• Smoke And Mirrors

    Ever tried to find the Maldives on a map of the world? They look like flyspecks on the Indian Ocean: coral and sand atolls where 270,000 people live at a maximum altitude of, oh, about five feet above sea level. Or maybe a lot less. In fact, the islands are disappearing before the residents' very eyes. So grim is the situation that the Ministry of Tourism once considered making the national slogan "Come see us while we're still here." There may be many reasons the coral is dying, the sea is rising and the beaches are washing away. Climate science is imprecise. But ever since President Maumoon Abdul Gayoom's car almost got swept into the water by a freak wave in 1987 and he almost drowned, he has been very, very interested in the possibility that man-made pollution is behind the world's warming, the polar ice caps' melting and the sea's encroaching. In 1992 he told U.S. President George H. W. Bush, "A few feet of rise is the end of our country." Bush the father replied, "Mr....
  • The Continent's Misplaced Hysteria

    By whatever lingua franca, "unilateralist" has become Europe's latest dirty word. But there's also a word to describe European reactions to America's go-it-alone policy toward Iraq and possibly Iran or North Korea. That's hysteria, and it seems to be contagious. ...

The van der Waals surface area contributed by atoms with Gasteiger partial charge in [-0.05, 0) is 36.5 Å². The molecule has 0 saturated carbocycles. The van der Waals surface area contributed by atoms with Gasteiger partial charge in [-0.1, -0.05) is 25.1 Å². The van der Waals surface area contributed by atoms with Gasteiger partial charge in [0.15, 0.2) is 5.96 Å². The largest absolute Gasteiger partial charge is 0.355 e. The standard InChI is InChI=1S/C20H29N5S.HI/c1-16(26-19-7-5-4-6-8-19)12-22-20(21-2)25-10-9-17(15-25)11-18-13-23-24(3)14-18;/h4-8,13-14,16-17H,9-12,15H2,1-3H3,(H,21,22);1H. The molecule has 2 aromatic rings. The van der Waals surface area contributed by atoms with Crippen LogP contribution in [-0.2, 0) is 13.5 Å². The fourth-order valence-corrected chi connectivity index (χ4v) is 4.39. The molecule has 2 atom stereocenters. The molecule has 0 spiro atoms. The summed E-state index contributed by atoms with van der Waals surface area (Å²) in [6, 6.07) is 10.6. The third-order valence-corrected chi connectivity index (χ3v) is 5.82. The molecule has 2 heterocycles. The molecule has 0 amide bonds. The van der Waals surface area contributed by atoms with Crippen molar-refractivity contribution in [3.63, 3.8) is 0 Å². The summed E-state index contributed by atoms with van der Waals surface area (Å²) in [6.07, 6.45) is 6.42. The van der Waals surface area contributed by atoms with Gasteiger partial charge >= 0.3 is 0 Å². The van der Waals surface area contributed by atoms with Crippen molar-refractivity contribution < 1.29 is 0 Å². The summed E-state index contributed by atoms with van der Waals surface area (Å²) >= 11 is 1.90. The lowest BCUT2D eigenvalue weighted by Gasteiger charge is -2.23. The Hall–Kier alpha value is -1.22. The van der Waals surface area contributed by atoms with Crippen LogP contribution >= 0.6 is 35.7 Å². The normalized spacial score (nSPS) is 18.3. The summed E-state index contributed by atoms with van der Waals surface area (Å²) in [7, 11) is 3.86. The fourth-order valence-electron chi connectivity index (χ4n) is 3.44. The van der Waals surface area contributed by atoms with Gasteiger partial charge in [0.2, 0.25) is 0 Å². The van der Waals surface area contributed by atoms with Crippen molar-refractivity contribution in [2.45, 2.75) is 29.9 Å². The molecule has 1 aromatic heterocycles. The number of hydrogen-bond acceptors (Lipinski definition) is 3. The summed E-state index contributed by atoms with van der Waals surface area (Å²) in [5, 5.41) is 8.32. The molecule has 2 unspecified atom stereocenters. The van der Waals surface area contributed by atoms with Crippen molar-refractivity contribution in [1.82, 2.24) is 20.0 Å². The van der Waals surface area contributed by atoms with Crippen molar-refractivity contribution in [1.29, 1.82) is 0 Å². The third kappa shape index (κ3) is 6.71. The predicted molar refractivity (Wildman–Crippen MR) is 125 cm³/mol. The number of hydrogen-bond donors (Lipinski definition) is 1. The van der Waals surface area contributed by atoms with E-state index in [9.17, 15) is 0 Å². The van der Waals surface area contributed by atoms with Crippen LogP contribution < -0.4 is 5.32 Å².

• The Iran Connection

    This is where the Marines were," says Amin Sabah, 45, as he looks out across an empty parking lot near Beirut airport. The U.S. troops were in a building they thought was well protected that morning of Oct. 23, 1983. Sabah was parked in his taxi, waiting for a fare a few hundred yards away. "There was a huge explosion. Huge!" he remembers. "Everything was red." He gestures with his hand as though he's sorting packages on a shelf, but in his mind he sees the corpses. "They put them all next to each other." The final body count was 241 U.S. soldiers killed. Until September 11, it was the worst suicide attack Americans had ever experienced. Sabah thinks in silence for a moment. "I don't remember why they were here," he says of the ill-fated Marines. ...
  • Fears In The 'Un-America'

    The Statue Of Liberty once looked out over the rooftops of Paris. "Liberty Enlightening the World," as the sculptor called it, was assembled in 1883 a short walk from the Champs-Elysees, then shipped to New York. It was a gift from France to the United States, from the Old World to the New, in appreciation of all the ideals that Americans seemed to represent in those days, and that Europe was inclined to forget. The United States was building democracy, free speech, equal justice, the rule of law--the "nonnegotiable" universal values President George W. Bush says he's fighting for today--while one horrific conflict after another swept the Continent in the 19th century, and the two most horrible wars, and the Holocaust, were yet to come in the 20th. ...